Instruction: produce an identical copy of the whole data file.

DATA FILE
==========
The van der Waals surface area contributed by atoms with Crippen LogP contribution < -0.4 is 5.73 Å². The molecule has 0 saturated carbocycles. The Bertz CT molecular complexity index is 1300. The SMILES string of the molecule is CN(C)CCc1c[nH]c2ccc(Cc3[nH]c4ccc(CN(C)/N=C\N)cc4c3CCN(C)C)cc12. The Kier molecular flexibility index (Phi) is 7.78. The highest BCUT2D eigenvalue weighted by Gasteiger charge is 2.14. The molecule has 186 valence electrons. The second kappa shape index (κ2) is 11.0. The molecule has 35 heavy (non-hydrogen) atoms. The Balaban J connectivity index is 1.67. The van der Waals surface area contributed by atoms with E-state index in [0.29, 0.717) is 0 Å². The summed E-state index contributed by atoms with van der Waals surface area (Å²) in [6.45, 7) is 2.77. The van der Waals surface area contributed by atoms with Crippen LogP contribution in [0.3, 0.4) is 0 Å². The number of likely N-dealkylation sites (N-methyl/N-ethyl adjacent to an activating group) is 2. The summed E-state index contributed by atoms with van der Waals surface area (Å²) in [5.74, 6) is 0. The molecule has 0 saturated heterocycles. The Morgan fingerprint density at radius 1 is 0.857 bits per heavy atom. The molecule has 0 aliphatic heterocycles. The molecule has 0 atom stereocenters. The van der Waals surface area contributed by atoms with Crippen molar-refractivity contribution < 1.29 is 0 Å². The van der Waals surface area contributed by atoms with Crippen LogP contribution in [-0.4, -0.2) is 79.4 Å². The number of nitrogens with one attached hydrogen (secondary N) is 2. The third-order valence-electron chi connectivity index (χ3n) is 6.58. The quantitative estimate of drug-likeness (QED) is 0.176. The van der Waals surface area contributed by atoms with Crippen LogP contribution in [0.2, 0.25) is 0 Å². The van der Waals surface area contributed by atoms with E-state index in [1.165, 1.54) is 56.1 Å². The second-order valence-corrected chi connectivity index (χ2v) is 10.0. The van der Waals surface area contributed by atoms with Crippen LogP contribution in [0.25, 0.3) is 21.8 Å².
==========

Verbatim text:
The van der Waals surface area contributed by atoms with Crippen LogP contribution < -0.4 is 5.73 Å². The molecule has 0 saturated carbocycles. The Bertz CT molecular complexity index is 1300. The SMILES string of the molecule is CN(C)CCc1c[nH]c2ccc(Cc3[nH]c4ccc(CN(C)/N=C\N)cc4c3CCN(C)C)cc12. The Kier molecular flexibility index (Phi) is 7.78. The highest BCUT2D eigenvalue weighted by Gasteiger charge is 2.14. The molecule has 186 valence electrons. The second kappa shape index (κ2) is 11.0. The molecule has 35 heavy (non-hydrogen) atoms. The Balaban J connectivity index is 1.67. The van der Waals surface area contributed by atoms with E-state index in [0.29, 0.717) is 0 Å². The summed E-state index contributed by atoms with van der Waals surface area (Å²) in [6.45, 7) is 2.77. The van der Waals surface area contributed by atoms with Crippen LogP contribution in [0.3, 0.4) is 0 Å². The number of likely N-dealkylation sites (N-methyl/N-ethyl adjacent to an activating group) is 2. The summed E-state index contributed by atoms with van der Waals surface area (Å²) in [5.74, 6) is 0. The molecule has 0 saturated heterocycles. The Morgan fingerprint density at radius 1 is 0.857 bits per heavy atom. The molecule has 0 aliphatic heterocycles. The molecule has 0 atom stereocenters. The van der Waals surface area contributed by atoms with Crippen molar-refractivity contribution < 1.29 is 0 Å². The van der Waals surface area contributed by atoms with Crippen LogP contribution in [-0.4, -0.2) is 79.4 Å². The number of nitrogens with one attached hydrogen (secondary N) is 2. The third-order valence-electron chi connectivity index (χ3n) is 6.58. The quantitative estimate of drug-likeness (QED) is 0.176. The van der Waals surface area contributed by atoms with Crippen LogP contribution in [0.2, 0.25) is 0 Å². The van der Waals surface area contributed by atoms with E-state index in [1.165, 1.54) is 56.1 Å². The second-order valence-corrected chi connectivity index (χ2v) is 10.0. The van der Waals surface area contributed by atoms with Crippen LogP contribution in [0.25, 0.3) is 21.8 Å².